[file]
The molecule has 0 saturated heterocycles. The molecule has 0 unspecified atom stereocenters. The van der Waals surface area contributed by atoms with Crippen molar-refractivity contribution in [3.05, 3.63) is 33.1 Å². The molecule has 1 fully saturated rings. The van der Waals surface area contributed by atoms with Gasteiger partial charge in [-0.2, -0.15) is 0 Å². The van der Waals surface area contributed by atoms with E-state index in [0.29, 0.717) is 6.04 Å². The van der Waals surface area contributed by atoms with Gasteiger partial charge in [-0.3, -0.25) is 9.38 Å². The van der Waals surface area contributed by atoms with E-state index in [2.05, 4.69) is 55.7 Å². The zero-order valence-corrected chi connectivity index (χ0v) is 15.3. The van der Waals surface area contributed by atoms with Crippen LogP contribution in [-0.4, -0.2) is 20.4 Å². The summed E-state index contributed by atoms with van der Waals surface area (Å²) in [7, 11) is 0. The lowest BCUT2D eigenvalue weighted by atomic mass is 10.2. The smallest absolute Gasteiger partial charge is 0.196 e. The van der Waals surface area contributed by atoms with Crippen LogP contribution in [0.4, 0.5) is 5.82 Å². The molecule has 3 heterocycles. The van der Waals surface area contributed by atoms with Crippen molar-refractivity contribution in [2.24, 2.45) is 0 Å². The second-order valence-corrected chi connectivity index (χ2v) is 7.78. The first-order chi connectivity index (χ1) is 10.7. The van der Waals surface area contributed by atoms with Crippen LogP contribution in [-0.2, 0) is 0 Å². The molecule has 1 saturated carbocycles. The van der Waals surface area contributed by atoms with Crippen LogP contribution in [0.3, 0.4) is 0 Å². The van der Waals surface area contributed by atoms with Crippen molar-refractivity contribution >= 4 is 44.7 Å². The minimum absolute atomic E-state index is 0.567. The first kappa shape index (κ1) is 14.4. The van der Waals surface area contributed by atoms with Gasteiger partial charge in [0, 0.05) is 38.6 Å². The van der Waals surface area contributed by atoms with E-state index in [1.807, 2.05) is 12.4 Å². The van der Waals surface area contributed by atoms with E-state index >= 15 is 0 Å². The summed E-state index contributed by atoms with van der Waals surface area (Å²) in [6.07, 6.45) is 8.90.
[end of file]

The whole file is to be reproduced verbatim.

The molecule has 0 saturated heterocycles. The molecule has 0 unspecified atom stereocenters. The van der Waals surface area contributed by atoms with Crippen molar-refractivity contribution in [3.05, 3.63) is 33.1 Å². The molecule has 1 fully saturated rings. The van der Waals surface area contributed by atoms with Gasteiger partial charge in [-0.2, -0.15) is 0 Å². The van der Waals surface area contributed by atoms with E-state index in [0.29, 0.717) is 6.04 Å². The van der Waals surface area contributed by atoms with Gasteiger partial charge in [-0.3, -0.25) is 9.38 Å². The van der Waals surface area contributed by atoms with E-state index in [2.05, 4.69) is 55.7 Å². The zero-order valence-corrected chi connectivity index (χ0v) is 15.3. The van der Waals surface area contributed by atoms with Crippen LogP contribution in [-0.4, -0.2) is 20.4 Å². The summed E-state index contributed by atoms with van der Waals surface area (Å²) in [7, 11) is 0. The lowest BCUT2D eigenvalue weighted by atomic mass is 10.2. The smallest absolute Gasteiger partial charge is 0.196 e. The van der Waals surface area contributed by atoms with Crippen LogP contribution in [0.4, 0.5) is 5.82 Å². The molecule has 3 heterocycles. The van der Waals surface area contributed by atoms with Crippen molar-refractivity contribution in [2.24, 2.45) is 0 Å². The second-order valence-corrected chi connectivity index (χ2v) is 7.78. The first-order chi connectivity index (χ1) is 10.7. The van der Waals surface area contributed by atoms with Crippen LogP contribution in [-0.2, 0) is 0 Å². The molecule has 1 saturated carbocycles. The van der Waals surface area contributed by atoms with Crippen LogP contribution in [0.3, 0.4) is 0 Å². The van der Waals surface area contributed by atoms with Crippen molar-refractivity contribution >= 4 is 44.7 Å². The minimum absolute atomic E-state index is 0.567. The first kappa shape index (κ1) is 14.4. The van der Waals surface area contributed by atoms with Gasteiger partial charge in [0, 0.05) is 38.6 Å². The van der Waals surface area contributed by atoms with E-state index in [1.807, 2.05) is 12.4 Å². The van der Waals surface area contributed by atoms with E-state index >= 15 is 0 Å². The summed E-state index contributed by atoms with van der Waals surface area (Å²) in [6.07, 6.45) is 8.90.